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Tech against Coronavirus - a list to work and learn remotely

Tech against Coronavirus - a list to work and learn remotely

https://techagainstcoronavirus.com/

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Topsham Public Library Stuck at home? Let TPL help you be entertained and informed with our stay at home mega list of free online sources, including books, livestreams, online courses and much, much more! While you can find things for all the family on this page, you can also find resources on the Teen Stay at Home page and the Kids Resouce page (coming soon)! Keep checking this page as we’re adding new items all the time! Have something we could add? Distance learning solutions More on UNESCO's COVID-19 Education Response The list of educational applications, platforms and resources below aim to help parents, teachers, schools and school administrators facilitate student learning and provide social care and interaction during periods of school closure. Most of the solutions curated are free and many cater to multiple languages. While these solutions do not carry UNESCO’s explicit endorsement, they tend to have a wide reach, a strong user-base and evidence of impact. They are categorized based on distance learning needs, but most of them offer functionalities across multiple categories. Resources to provide psychosocial support

What to do when schools close for coronavirus The U.N. organization that monitors global education said the number of children missing school globally is unprecedented. The COVID-19 outbreak has disrupted the education of nearly 300 million students globally.Thirteen countries, including China, Italy and Japan, have shut schools nationwide as of Wednesday (4.03.20.)A handful of schools in the United States have canceled classes over the coronavirus. Source: CNBC. No matter where you live the closure of schools is likely to happen.

Internet Archive responds: Why we released the National Emergency Library Last Tuesday we launched a National Emergency Library—1.4M digitized books available to users without a waitlist—in response to the rolling wave of school and library closures that remain in place to date. We’ve received dozens of messages of thanks from teachers and school librarians, who can now help their students access books while their schools, school libraries, and public libraries are closed. We’ve been asked why we suspended waitlists. On March 17, the American Library Association Executive Board took the extraordinary step to recommend that the nation’s libraries close in response to the COVID-19 outbreak. In doing so, for the first time in history, the entirety of the nation’s print collection housed in libraries is now unavailable, locked away indefinitely behind closed doors.

12 building blocks to use learning technologies effectively – Building Block 1: Activating relevant prior knowledge Mirjam Neelen & Paul A. Kirschner The world is in the grip of the corona virus. Schools are closing (Mirjam’s children have been home since Friday and will stay home for at least 2 weeks) and people are urged to work from home if possible. Education institutions and organisations alike are trying to figure out how to help their students or workers learn while at home. At this point, they’re forced to redesign their current offerings from face-to-face to digital at a distance.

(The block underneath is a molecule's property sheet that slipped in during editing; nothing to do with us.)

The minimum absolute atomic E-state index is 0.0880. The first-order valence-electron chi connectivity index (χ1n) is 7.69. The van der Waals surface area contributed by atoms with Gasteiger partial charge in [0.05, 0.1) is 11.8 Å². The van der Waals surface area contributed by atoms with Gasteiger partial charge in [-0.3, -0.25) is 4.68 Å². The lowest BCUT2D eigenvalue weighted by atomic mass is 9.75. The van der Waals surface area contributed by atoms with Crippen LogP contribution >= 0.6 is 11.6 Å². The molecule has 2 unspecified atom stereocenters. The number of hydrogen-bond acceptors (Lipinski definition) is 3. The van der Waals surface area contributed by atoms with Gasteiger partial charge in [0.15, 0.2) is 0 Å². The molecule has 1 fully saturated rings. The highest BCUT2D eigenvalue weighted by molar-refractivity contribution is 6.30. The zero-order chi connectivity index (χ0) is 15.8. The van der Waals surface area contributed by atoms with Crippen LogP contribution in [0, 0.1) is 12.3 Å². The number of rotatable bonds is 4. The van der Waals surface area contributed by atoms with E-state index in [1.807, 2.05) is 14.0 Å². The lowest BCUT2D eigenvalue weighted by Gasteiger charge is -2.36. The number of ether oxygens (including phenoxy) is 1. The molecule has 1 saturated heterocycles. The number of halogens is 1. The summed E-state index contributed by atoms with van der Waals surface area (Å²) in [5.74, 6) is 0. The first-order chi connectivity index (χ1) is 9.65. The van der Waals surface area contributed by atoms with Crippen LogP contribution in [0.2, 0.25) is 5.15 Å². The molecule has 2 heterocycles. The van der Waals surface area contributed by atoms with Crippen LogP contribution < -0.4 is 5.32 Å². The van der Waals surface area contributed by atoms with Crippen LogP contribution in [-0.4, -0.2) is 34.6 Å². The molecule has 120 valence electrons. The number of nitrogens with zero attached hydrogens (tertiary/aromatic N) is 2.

6 tips for moving your teaching online - How do you adapt your teaching techniques for the virtual classroom? - Oxford TEFL Have you ever thought of teaching online? Adding this skill to your teaching repertoire can open up a host of opportunities for you, from additional work to starting your own business. You could also vastly improve your chances of finding teaching work online, reaching more potential students and providing the best possible service by taking our Teaching English Online course. If you are thinking of becoming an online teacher check out this article and see what’s involved in adapting yourself and your teaching techniques to online teaching. 1.

Internet Archive’s National Emergency Library Harms Authors The Authors Guild is appalled by the Internet Archive’s (IA) announcement that it is now making millions of in-copyright books freely available online without restriction on its Open Library site under the guise of a National Emergency Library. IA has no rights whatsoever to these books, much less to give them away indiscriminately without consent of the publisher or author. We are shocked that the Internet Archive would use the Covid-19 epidemic as an excuse to push copyright law further out to the edges, and in doing so, harm authors, many of whom are already struggling. With mean writing incomes of only $20,300 a year prior to the crisis, authors, like others, are now struggling all the more—from cancelled book tours and loss of freelance work, income supplementing jobs, and speaking engagements.

Integrating ICT self-study booklet It forms part of a series of self-study booklets, in which teachers will find useful theory and practice for teaching English effectively, including short case studies and professional development activities to do individually and with colleagues. Featuring a range of engaging and accessible activities, the booklets help teachers to: identify areas for development find a variety of ways to improve their teaching knowledge develop the skills they need in and out of the classroom. Teacher educators can make use of these materials to work with developing teachers to help assess and address their learning needs.

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